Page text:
Saturday, October 11, 2008

Quote of the day - Phil Sumpter

Looking for understanding as I delight in and wrestle with the Reality of the psalms (subjective genitive) - this quote from a comment of Phil Sumpter 2 years ago seems very apt. HT Phil himself in another comment.

The New Testament is more than just the second act of an ongoing story, it’s our ‘library card’ to the OT, in that only through and in Christ we have access to the voice of God and the privilege to count ourselves as its addressee. Jesus constitutes our right to be readers and this has profound hermeneutical implications.
There was a long discussion on 'in Christ' at the Better Bibles Blog. I hope it won't disappear at that address, but it is to be noted that Phil uses the phrase without comment above and shows how it perfectly captures the pouring out of the Spirit on all flesh. Library card is an interesting metaphor for today. It assumes we have learned how to use a library and that we have confidence in our ability to find the funds for the annual renewal!


Phil Sumpter said...

Wow, thank you! These aren't individual thoughts, of course. It's all from the the marvelous Christopher Seitz. But its the "substance" that really counts.

Concerning substance, I think I would rephrase the first part. The New Testament is not our libarary card to the OT; rather Jesus is our library card. The former phrase runs the risk of giving the impression that New Testament interpretation of the Old is allowed to override its plain sense, rather than just interpret it. The metapohr is more about legitimate access rather than correct hermeneutic. Seitz thinks that Jews have a more natural right to the OT than gentile Christians. Hence we have a choice of two library cards: torah or Jesus.

Bob MacDonald said...

Phil - I don't think one needs the choice between Torah and Jesus - I think the promise to Abraham is a sufficient 'card'. The implications of the promise are repeated in many places - Isaiah, Jonah, the Psalms. I do agree though that the phrase 'in Christ' is an entitlement since the promise is not at all 'foreign' to Christ Jesus and therefore to all Jew or Gentile who are 'in him'. It's not as if we have only Paul's permission to enter the library. This library is no longer locked (even assuming it was or if it might have seemed locked to some).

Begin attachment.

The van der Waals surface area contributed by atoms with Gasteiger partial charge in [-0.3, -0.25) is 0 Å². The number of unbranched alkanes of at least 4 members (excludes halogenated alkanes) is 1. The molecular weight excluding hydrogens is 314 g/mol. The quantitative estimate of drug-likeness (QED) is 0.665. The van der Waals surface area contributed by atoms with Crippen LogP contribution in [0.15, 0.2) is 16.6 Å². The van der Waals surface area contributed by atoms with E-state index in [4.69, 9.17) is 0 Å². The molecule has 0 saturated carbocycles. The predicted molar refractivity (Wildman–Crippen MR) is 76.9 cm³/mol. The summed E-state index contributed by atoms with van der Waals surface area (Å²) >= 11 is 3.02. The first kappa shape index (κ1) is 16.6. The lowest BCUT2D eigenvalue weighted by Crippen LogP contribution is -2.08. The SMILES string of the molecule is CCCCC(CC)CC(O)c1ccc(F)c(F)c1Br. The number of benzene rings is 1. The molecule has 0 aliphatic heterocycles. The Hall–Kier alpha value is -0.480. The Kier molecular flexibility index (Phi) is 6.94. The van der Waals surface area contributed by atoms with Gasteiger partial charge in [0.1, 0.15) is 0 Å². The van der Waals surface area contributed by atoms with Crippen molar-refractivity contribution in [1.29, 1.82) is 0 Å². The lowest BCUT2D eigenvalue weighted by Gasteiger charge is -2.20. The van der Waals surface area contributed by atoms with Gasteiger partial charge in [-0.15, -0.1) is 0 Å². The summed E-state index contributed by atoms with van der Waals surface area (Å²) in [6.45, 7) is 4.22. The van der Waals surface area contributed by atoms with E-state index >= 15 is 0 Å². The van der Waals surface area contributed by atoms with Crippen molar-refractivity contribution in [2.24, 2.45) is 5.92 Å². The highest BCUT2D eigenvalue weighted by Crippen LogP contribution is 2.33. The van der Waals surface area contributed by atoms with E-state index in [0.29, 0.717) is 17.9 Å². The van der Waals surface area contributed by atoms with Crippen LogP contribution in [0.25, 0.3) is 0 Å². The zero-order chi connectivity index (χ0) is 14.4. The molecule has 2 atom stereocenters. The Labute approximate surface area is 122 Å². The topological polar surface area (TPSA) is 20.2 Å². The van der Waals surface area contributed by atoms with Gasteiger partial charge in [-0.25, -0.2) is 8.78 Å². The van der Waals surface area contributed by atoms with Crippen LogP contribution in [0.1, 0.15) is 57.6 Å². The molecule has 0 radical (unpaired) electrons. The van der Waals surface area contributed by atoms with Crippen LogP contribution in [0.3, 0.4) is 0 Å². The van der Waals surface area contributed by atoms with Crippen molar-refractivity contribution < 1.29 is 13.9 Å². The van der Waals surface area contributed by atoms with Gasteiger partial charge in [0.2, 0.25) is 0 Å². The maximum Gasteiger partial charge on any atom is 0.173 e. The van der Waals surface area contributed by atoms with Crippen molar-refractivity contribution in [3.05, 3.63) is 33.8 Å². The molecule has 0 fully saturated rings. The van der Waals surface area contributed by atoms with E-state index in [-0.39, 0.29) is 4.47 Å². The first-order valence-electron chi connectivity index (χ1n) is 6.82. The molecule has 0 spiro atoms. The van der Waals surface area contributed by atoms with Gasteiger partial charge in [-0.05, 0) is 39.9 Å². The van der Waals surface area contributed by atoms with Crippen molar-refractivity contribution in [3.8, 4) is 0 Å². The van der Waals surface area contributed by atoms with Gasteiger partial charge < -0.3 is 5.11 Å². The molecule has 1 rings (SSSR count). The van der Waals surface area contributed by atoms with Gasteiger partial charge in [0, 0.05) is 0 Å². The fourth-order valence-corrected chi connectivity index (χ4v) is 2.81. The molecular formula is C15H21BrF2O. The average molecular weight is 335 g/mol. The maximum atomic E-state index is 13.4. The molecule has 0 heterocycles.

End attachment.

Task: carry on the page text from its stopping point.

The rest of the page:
Phil Sumpter said...

Thanks for responding. This is an area I'm still trying to get my head around. You said:

I think the promise to Abraham is a sufficient 'card'.

As far as I can see, the promises to Abraham concern his children. I've always seen this as the elected Jewish people, rather than something that can simply be metaphorically expanded to other people. Doesn't the logic of Gen 12:1-3 imply a distinction between Israelite and non-Israelite? The point is that the Israelite nation will be the vehicle of blessing to the other nations. Conversion in Romans is about being adopted into this nation, not replacing it. And when Paul talks of believers being the true children of Abraham, isn't the logic based on the our being children because of what Christ did? Without Christ, the wall separating Jew and gentile wouldn't have been torn down. In this sense, a gentile needs Christ in order to enter into the Abrahamic covenant.

Here's an excerpt from an essay I wrote of Seitz a while back:

The heart of the Old Testament is commonly characterised as the concrete relationship between Jhwh and Israel. Psalm 147:20 states: “He has not dealt thus with any other nation; they do not know his ordinances. Praise Jhwh!”. In a real sense, then, non-Israelites are reading “someone else's mail”.

Bob MacDonald said...

Phil - this is a big subject. I think your key is the phrase 'concrete relationship'. Is the relationship in Christ as concrete - as tangible - as sensual - as permanent as the rite of circumcision which will define the Israelites in the covenant? Paul clearly indicates that Abraham is justified before this rite - yet ask whether the physical and sacrificial rite is to be stopped - and you will get deepest resistance in spite of the discussions over this in Judaism today (see e.g. L. A. Hoffman, Covenant of Blood for an excellent overview).

Re metaphor - God makes metaphor as real and tangible as we let him. Re distinction of the people of Israel - of course! But does Psalm 147 exclude? It can be read that way in isolation but I don't think I would read it that way today. I think there are enough clues to the universal in the promises to Abraham that it is not necessary to read any one excluding psalm outside of those clues. It may have been read so in a past time, but we have adequate scope to reread it as joy that God revealed his law to the chosen people s- I see it as 'Not has he done so to all nations and his judgments they have not known'. I would not translate 'never' as some do - but 'not', meaning 'not yet' from the Psalmist's point of view.

Re our incorporation into Israel (the olive tree of Romans), and the torn-down wall of Ephesians, obviously we do not see such unity today even among Christians! There are more sects in the debris of Christendom than varieties of cheese in France. So what is this Body to which we belong? And how are we in? We are in by faith in the completeness (Gen 17:1) we have in Christ - which was from the beginning but is not seen even in Israel until the obedience of faith to his death is accomplished. Then the 5 positives of Hebrews 6:4 - Hebrews 6:5 will begin to be known. (Hebrews gives us the optimum scope for rereading the ancient texts.)